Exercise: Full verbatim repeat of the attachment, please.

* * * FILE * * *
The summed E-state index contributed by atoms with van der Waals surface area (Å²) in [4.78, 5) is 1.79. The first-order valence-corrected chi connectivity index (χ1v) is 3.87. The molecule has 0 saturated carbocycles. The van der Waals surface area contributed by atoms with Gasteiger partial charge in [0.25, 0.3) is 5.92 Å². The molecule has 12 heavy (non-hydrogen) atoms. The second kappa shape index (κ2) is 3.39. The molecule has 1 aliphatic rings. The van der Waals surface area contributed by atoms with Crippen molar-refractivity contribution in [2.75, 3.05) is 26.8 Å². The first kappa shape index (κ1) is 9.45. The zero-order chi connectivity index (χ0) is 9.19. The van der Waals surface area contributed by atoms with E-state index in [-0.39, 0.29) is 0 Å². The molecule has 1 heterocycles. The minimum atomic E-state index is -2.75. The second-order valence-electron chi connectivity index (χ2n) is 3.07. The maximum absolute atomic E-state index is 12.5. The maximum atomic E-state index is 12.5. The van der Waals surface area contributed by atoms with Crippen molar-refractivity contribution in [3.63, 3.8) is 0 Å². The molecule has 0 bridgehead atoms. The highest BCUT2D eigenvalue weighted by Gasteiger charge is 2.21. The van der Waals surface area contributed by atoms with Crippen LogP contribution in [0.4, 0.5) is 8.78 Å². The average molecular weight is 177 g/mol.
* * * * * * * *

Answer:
The summed E-state index contributed by atoms with van der Waals surface area (Å²) in [4.78, 5) is 1.79. The first-order valence-corrected chi connectivity index (χ1v) is 3.87. The molecule has 0 saturated carbocycles. The van der Waals surface area contributed by atoms with Gasteiger partial charge in [0.25, 0.3) is 5.92 Å². The molecule has 12 heavy (non-hydrogen) atoms. The second kappa shape index (κ2) is 3.39. The molecule has 1 aliphatic rings. The van der Waals surface area contributed by atoms with Crippen molar-refractivity contribution in [2.75, 3.05) is 26.8 Å². The first kappa shape index (κ1) is 9.45. The zero-order chi connectivity index (χ0) is 9.19. The van der Waals surface area contributed by atoms with E-state index in [-0.39, 0.29) is 0 Å². The molecule has 1 heterocycles. The minimum atomic E-state index is -2.75. The second-order valence-electron chi connectivity index (χ2n) is 3.07. The maximum absolute atomic E-state index is 12.5. The maximum atomic E-state index is 12.5. The van der Waals surface area contributed by atoms with Crippen molar-refractivity contribution in [3.63, 3.8) is 0 Å². The molecule has 0 bridgehead atoms. The highest BCUT2D eigenvalue weighted by Gasteiger charge is 2.21. The van der Waals surface area contributed by atoms with Crippen LogP contribution in [0.4, 0.5) is 8.78 Å². The average molecular weight is 177 g/mol.